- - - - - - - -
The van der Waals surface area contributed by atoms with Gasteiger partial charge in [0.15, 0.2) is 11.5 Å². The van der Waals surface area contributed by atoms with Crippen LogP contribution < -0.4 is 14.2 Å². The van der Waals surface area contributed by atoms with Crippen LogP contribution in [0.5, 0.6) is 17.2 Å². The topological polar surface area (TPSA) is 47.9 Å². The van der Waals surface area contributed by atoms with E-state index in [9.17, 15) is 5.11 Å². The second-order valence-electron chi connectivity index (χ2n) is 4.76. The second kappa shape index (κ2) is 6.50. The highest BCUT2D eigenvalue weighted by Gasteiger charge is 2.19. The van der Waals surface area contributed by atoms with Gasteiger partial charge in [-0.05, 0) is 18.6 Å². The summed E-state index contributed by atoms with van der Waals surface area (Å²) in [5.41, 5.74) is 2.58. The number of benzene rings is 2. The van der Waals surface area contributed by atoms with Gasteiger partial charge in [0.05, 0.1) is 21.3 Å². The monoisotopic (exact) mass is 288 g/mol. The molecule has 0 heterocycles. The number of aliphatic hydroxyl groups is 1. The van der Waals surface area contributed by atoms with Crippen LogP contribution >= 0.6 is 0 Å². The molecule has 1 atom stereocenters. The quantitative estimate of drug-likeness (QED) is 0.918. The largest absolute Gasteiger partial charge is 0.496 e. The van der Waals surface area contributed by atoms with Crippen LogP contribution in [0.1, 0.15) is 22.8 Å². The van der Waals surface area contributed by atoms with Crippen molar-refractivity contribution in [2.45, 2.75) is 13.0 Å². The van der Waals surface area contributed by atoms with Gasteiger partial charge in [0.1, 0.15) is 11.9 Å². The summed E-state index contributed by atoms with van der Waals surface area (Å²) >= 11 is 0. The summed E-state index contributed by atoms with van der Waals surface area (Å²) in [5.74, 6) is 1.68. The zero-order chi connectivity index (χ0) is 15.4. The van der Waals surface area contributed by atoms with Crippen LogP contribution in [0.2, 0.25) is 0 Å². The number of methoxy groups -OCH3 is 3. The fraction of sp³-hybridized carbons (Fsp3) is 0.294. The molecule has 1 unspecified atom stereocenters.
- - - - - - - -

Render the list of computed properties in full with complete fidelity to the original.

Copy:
The van der Waals surface area contributed by atoms with Gasteiger partial charge in [0.15, 0.2) is 11.5 Å². The van der Waals surface area contributed by atoms with Crippen LogP contribution < -0.4 is 14.2 Å². The van der Waals surface area contributed by atoms with Crippen LogP contribution in [0.5, 0.6) is 17.2 Å². The topological polar surface area (TPSA) is 47.9 Å². The van der Waals surface area contributed by atoms with E-state index in [9.17, 15) is 5.11 Å². The second-order valence-electron chi connectivity index (χ2n) is 4.76. The second kappa shape index (κ2) is 6.50. The highest BCUT2D eigenvalue weighted by Gasteiger charge is 2.19. The van der Waals surface area contributed by atoms with Gasteiger partial charge in [-0.05, 0) is 18.6 Å². The summed E-state index contributed by atoms with van der Waals surface area (Å²) in [5.41, 5.74) is 2.58. The number of benzene rings is 2. The van der Waals surface area contributed by atoms with Gasteiger partial charge in [0.05, 0.1) is 21.3 Å². The monoisotopic (exact) mass is 288 g/mol. The molecule has 0 heterocycles. The number of aliphatic hydroxyl groups is 1. The van der Waals surface area contributed by atoms with Crippen LogP contribution >= 0.6 is 0 Å². The molecule has 1 atom stereocenters. The quantitative estimate of drug-likeness (QED) is 0.918. The largest absolute Gasteiger partial charge is 0.496 e. The van der Waals surface area contributed by atoms with Crippen LogP contribution in [0.1, 0.15) is 22.8 Å². The van der Waals surface area contributed by atoms with Crippen molar-refractivity contribution in [2.45, 2.75) is 13.0 Å². The van der Waals surface area contributed by atoms with Gasteiger partial charge in [0.1, 0.15) is 11.9 Å². The summed E-state index contributed by atoms with van der Waals surface area (Å²) >= 11 is 0. The summed E-state index contributed by atoms with van der Waals surface area (Å²) in [5.74, 6) is 1.68. The zero-order chi connectivity index (χ0) is 15.4. The van der Waals surface area contributed by atoms with Crippen LogP contribution in [0.2, 0.25) is 0 Å². The number of methoxy groups -OCH3 is 3. The fraction of sp³-hybridized carbons (Fsp3) is 0.294. The molecule has 1 unspecified atom stereocenters.